Friday, November 28, 2008

Recent Readings 11/08

Loose Girl: A Memoir of Promiscuity by Kerry Cohen - Tragic autobiographical account of a young girl's descent into promiscuity and her recovery. Unfortunately this 210 page book devotes 205 pages to the promiscuious part of her life, so the reader is not really sure the recovery actually happened.

New Geographies of the American West: Land use and the Changing Patterns of Place by William R. Travis - A scientific look at the changing demographics of the 11 western states in the continental US. Valuable for anyone interested in the growing cities of the west, the environment surrounding them, as well as water and land use issues.

The Kingdom of Ordinary Time by Marie Howe - Refreshing collection of poetry including brief poem "stories," and lots of questions.

The Great Awakening by Jim Wallis - This is the first book I've read by Wallis, one of the founders and leaders of the Sojourners Community in Washington DC, since "Agenda for Biblical People." ("God's Politics " has been sitting on my book shelf unopened for a couple years). Wallis looks at the current changing religious and political climate in the US emphasizes his interpretation of Christian teachings (which is similar to mine), and accents his mostly positive and upbeat report with quotes from scores of other people, including his two young sons. Nice overview, but no really new or eye-opening revelations.

In the World, But Not Of It: One Family's Militant Faith and the History of Fundamentalism in America by Brett Grainger - Grainger, formerly a part of the Sojourners Community, presents a concise history of fundamentalism enriched by his own first-hand experiences growing up in a fundamentalist family, church, and community in Canada.

One Secret Thing by Sharon Olds - Worthwhile collection of provocative, edgy poems by the award-winning former Poet Laureate of New York State.

Falling into Manholes: The Memoir of a Bad/Good Girl by Wendy Merrill - A largely unsuccessful attempt at a humorous telling of the author's attempts to overcome kleptomania, buliema, anorexia, alcoholism, co-dependancy, pot smoking, as well as sex and cocaine addiction on the path to becoming a "normal" adult. More sad than funny, but it's nice to see that the author still has a sense of well as her life.

Last Night I Dreamed of Peace: The Diary of Dang Thuy Tram - The Diary of a North Vietnamese doctor, working under horrid conditions to provide health care for her fellow Vietnamese. Killed by the Americans before she reached the age of 28. Highly recommended and very moving. More information is available at and at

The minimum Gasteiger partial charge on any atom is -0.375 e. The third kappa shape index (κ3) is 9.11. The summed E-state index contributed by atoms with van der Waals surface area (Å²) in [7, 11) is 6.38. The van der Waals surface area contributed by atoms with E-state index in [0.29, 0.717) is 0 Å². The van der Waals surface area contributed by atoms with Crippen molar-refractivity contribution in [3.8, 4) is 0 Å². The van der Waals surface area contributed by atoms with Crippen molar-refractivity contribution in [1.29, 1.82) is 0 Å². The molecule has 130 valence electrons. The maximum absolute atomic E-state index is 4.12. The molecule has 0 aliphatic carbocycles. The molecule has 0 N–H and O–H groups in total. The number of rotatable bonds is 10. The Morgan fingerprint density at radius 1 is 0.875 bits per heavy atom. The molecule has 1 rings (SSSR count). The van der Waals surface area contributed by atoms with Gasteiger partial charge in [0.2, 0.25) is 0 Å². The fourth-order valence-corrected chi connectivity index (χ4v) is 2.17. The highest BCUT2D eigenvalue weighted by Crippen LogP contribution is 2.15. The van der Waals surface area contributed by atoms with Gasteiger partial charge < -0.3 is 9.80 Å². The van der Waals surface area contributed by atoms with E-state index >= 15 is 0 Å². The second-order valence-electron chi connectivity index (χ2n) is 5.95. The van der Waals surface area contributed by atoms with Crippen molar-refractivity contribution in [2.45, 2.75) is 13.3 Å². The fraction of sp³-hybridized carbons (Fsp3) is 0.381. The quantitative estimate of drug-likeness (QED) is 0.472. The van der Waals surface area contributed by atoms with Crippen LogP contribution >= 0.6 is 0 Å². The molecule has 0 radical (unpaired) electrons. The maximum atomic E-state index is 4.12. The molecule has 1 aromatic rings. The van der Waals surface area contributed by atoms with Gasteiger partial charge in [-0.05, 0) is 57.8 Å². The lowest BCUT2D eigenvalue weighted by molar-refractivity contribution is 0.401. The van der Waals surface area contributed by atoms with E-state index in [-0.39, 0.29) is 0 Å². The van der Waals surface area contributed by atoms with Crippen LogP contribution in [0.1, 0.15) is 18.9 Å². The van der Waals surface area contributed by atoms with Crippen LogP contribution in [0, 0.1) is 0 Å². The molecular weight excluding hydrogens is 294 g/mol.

Dear Darkness by Kevin Young - Another worthy collection of poems from this prolific poet. Better than his previous collection "For the Confederate Dead" and almost as good as "Jelly Roll."

Saving the Queen by William F. Buckley Jr. - His first novel, published in 1976, about a CIA agent. Written by the conservative guru and founder of the National Review. Mildly interesting.

Learning to Breathe: One Woman's Journey of Spirit and Survival by Alison Wright - The very inspiring and unbelievable story of photojournalist Wright's nearly fatal accident in Laos and how she, against all odds, recovered to scale the highest peak in Africa, told against a backdrop of her travels and exciting experiences in Asia and other parts of the world. Enriched with touches of culture, religion, politics, and relationships. Easy, fast, and very worthwhile reading.

60 Poems by Charles Simic - This is the third time I've read this compact collection of bizarre, mysterious, and offbeat poems by the US Poet Laureate which is exactly the kind of excellent poetry we've learned to expect from him. These poems are taken from previous collections by Simic and they have a magnetic nature and keep drawing me back, like someone returning to a location where he once had an amazing experience, an experience that he still doesn't entirely understand.

Distracted: The Erosion of Attention and the Coming Dark Age by Maggie Jackson. A scholarly and heavily researched account of how many, perhaps most, people today in our culture are distracted and unfocused, and tells us how to regain "our ability to connect, reflect, and relax." It took me about 100 pages to really get into this book, and then it became really interesting for only a short while, but I gradually lost interest again the last couple chapters. I guess it was about me!

How Does it Feel to Be a Problem: Being Young and Arab in America, by Moustafa Bayoumi. Excellent and very readable account of the lives of seven people and the hassles they and their families had to put up with as a result of profiling and fear in the aftermath of 9/11. Reminds us that still in the United States some productive, law-abiding people are not as free as others. If you're going to read only one of the fifteen books on this post, this is the one to read.

The White Mary by Kira Salak - Average adventure novel with interesting descriptions of sloshing through the jungles of New Guinea and coping with war and other dangers in third world countries, but weak and predictable on relationships and interactions with other people. Fast, easy reading, but not much to think about afterwards.

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